Functional MR scans have confirmed that levels of brain function are low or nonexistent in autistic patients viewing stimuli designed to provoke emotional activity, according to studies presented at the International Meeting for Autism Research held in early May in Seattle.
Research led by Dr. Susan Bookheimer, a professor of psychiatry and behavioral sciences at the University of California, Los Angeles's Semel Institute of Neuroscience and Human Behavior, and graduate psychology student Mari Davies gauged autistic children's reaction to direct-gaze and averted-gaze faces.
"Eye gaze is an important bonding and teaching tool for young children," Bookheimer said. "But autistic children tend to avoid the direct gaze. From a very early age, they do not orient toward the face. This led us to hypothesize that something unique must be taking place in the brain during direct versus averted gaze that might give clues as to the problems of autism."
Bookheimer and colleagues compared 16 typically developing children and 16 high-functioning children with autism, all between ages 8 and 14. While undergoing fMRI and wearing special magnet-compatible glasses, the children were shown a series of faces depicting angry, fearful, happy, and neutral expressions. Half the faces looked directly at the child, and half looked away. To assure that the children were looking into the eyes, researchers put crosshairs on the screen to focus the children's gaze and track eye movement.
The fMRIs exposed significant differences in activity of the ventrolateral prefrontal cortex, which has an intrinsic role in the experience of emotions. In the typically developing children, scans showed more blood flow to the ventrolateral prefrontal cortex when they were looking at direct-gaze faces and less activity when they were looking at the averted-gaze pictures. Brain scans of the autistic children, however, revealed no activity in this region, whether they were looking at the direct or the averted gaze.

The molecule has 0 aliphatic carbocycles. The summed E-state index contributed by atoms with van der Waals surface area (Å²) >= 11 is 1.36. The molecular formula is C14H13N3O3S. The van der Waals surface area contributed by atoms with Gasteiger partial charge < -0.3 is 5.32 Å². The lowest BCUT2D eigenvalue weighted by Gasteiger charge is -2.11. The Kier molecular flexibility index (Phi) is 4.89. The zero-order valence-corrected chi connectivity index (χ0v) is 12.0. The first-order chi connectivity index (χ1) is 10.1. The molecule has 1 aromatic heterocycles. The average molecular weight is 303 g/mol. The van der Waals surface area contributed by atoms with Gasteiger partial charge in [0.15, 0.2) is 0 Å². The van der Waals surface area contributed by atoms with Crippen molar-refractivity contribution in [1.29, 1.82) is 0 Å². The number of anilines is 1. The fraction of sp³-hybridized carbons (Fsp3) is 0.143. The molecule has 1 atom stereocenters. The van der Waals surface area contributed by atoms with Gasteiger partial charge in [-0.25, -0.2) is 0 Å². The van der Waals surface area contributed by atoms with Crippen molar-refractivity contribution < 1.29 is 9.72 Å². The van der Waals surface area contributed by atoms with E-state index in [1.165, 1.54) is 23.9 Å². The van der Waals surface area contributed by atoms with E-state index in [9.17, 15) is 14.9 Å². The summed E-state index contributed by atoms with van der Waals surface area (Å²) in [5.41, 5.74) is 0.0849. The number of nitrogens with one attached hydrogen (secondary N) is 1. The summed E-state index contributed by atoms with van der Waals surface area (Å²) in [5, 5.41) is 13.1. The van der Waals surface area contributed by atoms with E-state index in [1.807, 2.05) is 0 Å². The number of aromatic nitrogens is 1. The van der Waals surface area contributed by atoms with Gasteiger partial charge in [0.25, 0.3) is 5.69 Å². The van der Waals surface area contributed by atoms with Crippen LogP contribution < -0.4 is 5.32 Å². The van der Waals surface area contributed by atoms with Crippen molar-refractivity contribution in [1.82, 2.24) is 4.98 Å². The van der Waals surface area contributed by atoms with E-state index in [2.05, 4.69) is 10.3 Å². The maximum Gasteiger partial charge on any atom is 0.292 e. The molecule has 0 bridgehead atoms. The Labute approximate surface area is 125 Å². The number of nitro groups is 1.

"The results proved that the typically developing kids were engaging these brain regions, while the kids with autism were not," Bookheimer said. "The kids with autism were basically missing the significance of the emotional information conveyed."
In related research, UCLA scientists focused on the activity of the brain's mirror neuron system in autistic children. Led by Mirella Dapretto, Ph.D., an associate professor of psychiatry and biobehavioral sciences at the Semel Institute, this study confirmed that autistic children's inability to empathize and imitate was connected with dysfunction in the mirror neuron system.
Scientists used the same fMRI setup to measure brain activity, this time focusing on the mirror neuron system in the right inferior frontal gyrus. Twelve children with autism viewed and imitated faces depicting happiness, sadness, fear, and anger. FMRI revealed more brain activity in the children who tended to spontaneously imitate social behaviors or show empathy. The results confirmed previous research that impairment of the mirror neuron system correlates to the autistic child's ability to understand emotions, intentions, and actions.
Bookheimer and Dapretto are interested in seeing if they can manipulate the affected brain areas of children with autism by directing their attention more explicitly.
"We implicitly learn how to respond to emotions and how to empathize," Bookheimer said. "Nobody teaches us. The implicit learning system of autistic children seems to be impaired. We want see if explicit learning will help normalize their brain function. We will give them instructions on how to respond emotionally to what they see. The idea is to find an explicit learning system that will sharpen these areas of the brain."
The UCLA scientists also plan to examine the reward responses in the brain as they relate to autistic children.